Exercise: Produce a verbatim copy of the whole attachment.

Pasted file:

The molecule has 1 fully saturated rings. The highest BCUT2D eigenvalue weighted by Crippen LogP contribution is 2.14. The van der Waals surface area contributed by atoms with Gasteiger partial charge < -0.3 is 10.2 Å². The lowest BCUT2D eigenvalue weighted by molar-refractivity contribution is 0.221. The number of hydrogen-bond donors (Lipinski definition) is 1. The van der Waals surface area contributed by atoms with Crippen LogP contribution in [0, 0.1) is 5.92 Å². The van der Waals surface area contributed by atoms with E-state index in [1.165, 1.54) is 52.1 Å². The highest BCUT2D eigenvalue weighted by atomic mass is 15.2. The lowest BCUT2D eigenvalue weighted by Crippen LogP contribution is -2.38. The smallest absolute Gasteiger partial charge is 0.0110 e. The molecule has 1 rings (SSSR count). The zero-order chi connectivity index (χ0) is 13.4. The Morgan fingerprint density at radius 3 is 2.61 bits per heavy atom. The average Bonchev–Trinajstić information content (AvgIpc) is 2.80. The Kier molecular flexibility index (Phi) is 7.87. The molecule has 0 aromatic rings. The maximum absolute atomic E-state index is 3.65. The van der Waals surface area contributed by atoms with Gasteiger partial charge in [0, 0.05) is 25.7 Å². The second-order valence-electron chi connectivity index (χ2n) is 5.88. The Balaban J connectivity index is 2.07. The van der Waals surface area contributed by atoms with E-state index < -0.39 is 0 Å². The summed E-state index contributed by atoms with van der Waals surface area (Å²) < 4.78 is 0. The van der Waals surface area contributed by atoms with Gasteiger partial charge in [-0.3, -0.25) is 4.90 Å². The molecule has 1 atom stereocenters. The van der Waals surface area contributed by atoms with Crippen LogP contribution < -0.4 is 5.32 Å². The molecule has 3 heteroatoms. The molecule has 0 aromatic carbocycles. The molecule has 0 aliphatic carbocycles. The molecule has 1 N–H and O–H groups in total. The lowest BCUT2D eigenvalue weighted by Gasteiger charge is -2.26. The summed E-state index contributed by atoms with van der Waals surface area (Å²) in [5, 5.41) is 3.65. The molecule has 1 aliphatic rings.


The molecule has 1 fully saturated rings. The highest BCUT2D eigenvalue weighted by Crippen LogP contribution is 2.14. The van der Waals surface area contributed by atoms with Gasteiger partial charge < -0.3 is 10.2 Å². The lowest BCUT2D eigenvalue weighted by molar-refractivity contribution is 0.221. The number of hydrogen-bond donors (Lipinski definition) is 1. The van der Waals surface area contributed by atoms with Crippen LogP contribution in [0, 0.1) is 5.92 Å². The van der Waals surface area contributed by atoms with E-state index in [1.165, 1.54) is 52.1 Å². The highest BCUT2D eigenvalue weighted by atomic mass is 15.2. The lowest BCUT2D eigenvalue weighted by Crippen LogP contribution is -2.38. The smallest absolute Gasteiger partial charge is 0.0110 e. The molecule has 1 rings (SSSR count). The zero-order chi connectivity index (χ0) is 13.4. The Morgan fingerprint density at radius 3 is 2.61 bits per heavy atom. The average Bonchev–Trinajstić information content (AvgIpc) is 2.80. The Kier molecular flexibility index (Phi) is 7.87. The molecule has 0 aromatic rings. The maximum absolute atomic E-state index is 3.65. The van der Waals surface area contributed by atoms with Gasteiger partial charge in [0, 0.05) is 25.7 Å². The second-order valence-electron chi connectivity index (χ2n) is 5.88. The Balaban J connectivity index is 2.07. The van der Waals surface area contributed by atoms with E-state index < -0.39 is 0 Å². The summed E-state index contributed by atoms with van der Waals surface area (Å²) < 4.78 is 0. The van der Waals surface area contributed by atoms with Gasteiger partial charge in [-0.3, -0.25) is 4.90 Å². The molecule has 1 atom stereocenters. The van der Waals surface area contributed by atoms with Crippen LogP contribution < -0.4 is 5.32 Å². The molecule has 3 heteroatoms. The molecule has 0 aromatic carbocycles. The molecule has 0 aliphatic carbocycles. The molecule has 1 N–H and O–H groups in total. The lowest BCUT2D eigenvalue weighted by Gasteiger charge is -2.26. The summed E-state index contributed by atoms with van der Waals surface area (Å²) in [5, 5.41) is 3.65. The molecule has 1 aliphatic rings.